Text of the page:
– John W. Crandall, The Cronus Complex

In viewing Grace as the ‘Innocent’ archetype, I begin to look at this film as a surreal adult fairytale about Father Hunger (the ‘Absent Father’ in post-modern cultural terms), longing, sexual repression, religious dysfunction, and psychosis.

Or you could view this film as an offbeat story of a girl and her unstable and possessive zombie dad who finally shows up in her life… adversely.

I stumbled onto this film and found it a fascinating little surreal journey. The opening sequence is ‘odd’ and disturbing. Nightmarish and devoid of emotion, with a very hard frame of reference or easily decipherable context. It’s suggestive of a child’s dark night terror as the stark and detached rhythm seems terrifying and alien and yet I couldn’t articulate exactly why, it’s the impression that lingers that strikes me. Even as Grace grows into a young woman, the suffering child still has that air of darkness surrounding her.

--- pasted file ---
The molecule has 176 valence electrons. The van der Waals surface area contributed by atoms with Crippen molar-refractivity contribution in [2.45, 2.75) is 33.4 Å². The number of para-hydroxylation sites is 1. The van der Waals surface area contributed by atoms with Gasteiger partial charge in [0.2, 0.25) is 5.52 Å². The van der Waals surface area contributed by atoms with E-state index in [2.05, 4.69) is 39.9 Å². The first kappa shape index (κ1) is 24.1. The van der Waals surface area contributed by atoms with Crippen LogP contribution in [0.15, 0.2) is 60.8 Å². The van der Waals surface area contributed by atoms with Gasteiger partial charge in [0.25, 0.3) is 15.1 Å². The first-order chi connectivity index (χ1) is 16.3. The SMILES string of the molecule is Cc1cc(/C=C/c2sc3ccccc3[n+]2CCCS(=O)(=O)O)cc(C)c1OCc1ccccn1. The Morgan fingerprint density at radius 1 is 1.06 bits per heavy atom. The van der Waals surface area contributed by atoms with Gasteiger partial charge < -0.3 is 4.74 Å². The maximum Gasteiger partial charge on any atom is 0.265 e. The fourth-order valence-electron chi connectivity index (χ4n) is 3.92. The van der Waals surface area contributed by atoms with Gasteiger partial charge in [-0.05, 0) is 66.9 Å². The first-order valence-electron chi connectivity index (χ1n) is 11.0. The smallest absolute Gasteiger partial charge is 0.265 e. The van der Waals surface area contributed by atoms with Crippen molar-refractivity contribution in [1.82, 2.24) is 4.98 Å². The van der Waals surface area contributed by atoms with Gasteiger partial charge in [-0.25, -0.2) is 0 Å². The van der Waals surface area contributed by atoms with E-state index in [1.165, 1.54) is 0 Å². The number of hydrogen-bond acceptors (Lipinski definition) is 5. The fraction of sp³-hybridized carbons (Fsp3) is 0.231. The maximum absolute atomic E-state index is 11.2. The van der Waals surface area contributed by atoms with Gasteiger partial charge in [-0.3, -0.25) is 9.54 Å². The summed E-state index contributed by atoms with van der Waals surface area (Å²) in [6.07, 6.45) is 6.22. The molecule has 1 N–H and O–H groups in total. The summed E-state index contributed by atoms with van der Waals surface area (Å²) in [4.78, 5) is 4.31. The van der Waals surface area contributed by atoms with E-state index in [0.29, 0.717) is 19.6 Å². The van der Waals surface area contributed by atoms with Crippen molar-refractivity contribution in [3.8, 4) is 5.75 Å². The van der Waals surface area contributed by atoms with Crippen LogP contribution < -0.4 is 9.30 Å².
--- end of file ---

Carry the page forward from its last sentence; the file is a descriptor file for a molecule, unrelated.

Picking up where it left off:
It opens with a small girl waking up in a bed in an orphanage-style barracks. The drab cold dark colors and hollow sounds of the ambient natural noise create an environment of alienation. The film sort of took me by surprise because, from the opening sequence, I kept being tugged at by some very unique imagery. In that way, many 70s obscure horror films can do to you. I wouldn’t say that Dream No Evil will remain for me as potent as Let’s Scare Jessica To Death, or Lemora-but I can say that I was surprised by how interesting it was and thought it deserved a little love at The Last Drive In.